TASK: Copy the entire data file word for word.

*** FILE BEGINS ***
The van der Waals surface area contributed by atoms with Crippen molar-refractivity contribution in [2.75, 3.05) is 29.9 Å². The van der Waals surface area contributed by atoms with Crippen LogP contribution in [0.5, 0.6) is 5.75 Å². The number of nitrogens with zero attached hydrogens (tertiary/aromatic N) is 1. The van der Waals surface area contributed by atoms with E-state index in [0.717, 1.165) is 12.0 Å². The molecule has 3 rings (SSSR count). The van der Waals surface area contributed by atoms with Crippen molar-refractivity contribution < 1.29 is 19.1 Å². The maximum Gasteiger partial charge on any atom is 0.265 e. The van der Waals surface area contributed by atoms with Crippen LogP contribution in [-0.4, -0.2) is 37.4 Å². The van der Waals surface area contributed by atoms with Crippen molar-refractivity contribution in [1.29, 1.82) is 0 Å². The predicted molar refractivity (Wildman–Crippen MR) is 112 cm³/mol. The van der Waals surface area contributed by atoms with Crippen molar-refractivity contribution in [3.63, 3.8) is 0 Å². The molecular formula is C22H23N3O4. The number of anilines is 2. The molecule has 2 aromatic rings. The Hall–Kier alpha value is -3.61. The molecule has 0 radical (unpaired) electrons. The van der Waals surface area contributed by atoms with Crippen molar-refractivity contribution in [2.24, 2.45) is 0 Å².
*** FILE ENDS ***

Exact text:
The van der Waals surface area contributed by atoms with Crippen molar-refractivity contribution in [2.75, 3.05) is 29.9 Å². The van der Waals surface area contributed by atoms with Crippen LogP contribution in [0.5, 0.6) is 5.75 Å². The number of nitrogens with zero attached hydrogens (tertiary/aromatic N) is 1. The van der Waals surface area contributed by atoms with E-state index in [0.717, 1.165) is 12.0 Å². The molecule has 3 rings (SSSR count). The van der Waals surface area contributed by atoms with Crippen molar-refractivity contribution < 1.29 is 19.1 Å². The maximum Gasteiger partial charge on any atom is 0.265 e. The van der Waals surface area contributed by atoms with Crippen LogP contribution in [-0.4, -0.2) is 37.4 Å². The van der Waals surface area contributed by atoms with Crippen molar-refractivity contribution in [1.29, 1.82) is 0 Å². The predicted molar refractivity (Wildman–Crippen MR) is 112 cm³/mol. The van der Waals surface area contributed by atoms with Crippen molar-refractivity contribution in [3.63, 3.8) is 0 Å². The molecular formula is C22H23N3O4. The number of anilines is 2. The molecule has 2 aromatic rings. The Hall–Kier alpha value is -3.61. The molecule has 0 radical (unpaired) electrons. The van der Waals surface area contributed by atoms with Crippen molar-refractivity contribution in [2.24, 2.45) is 0 Å².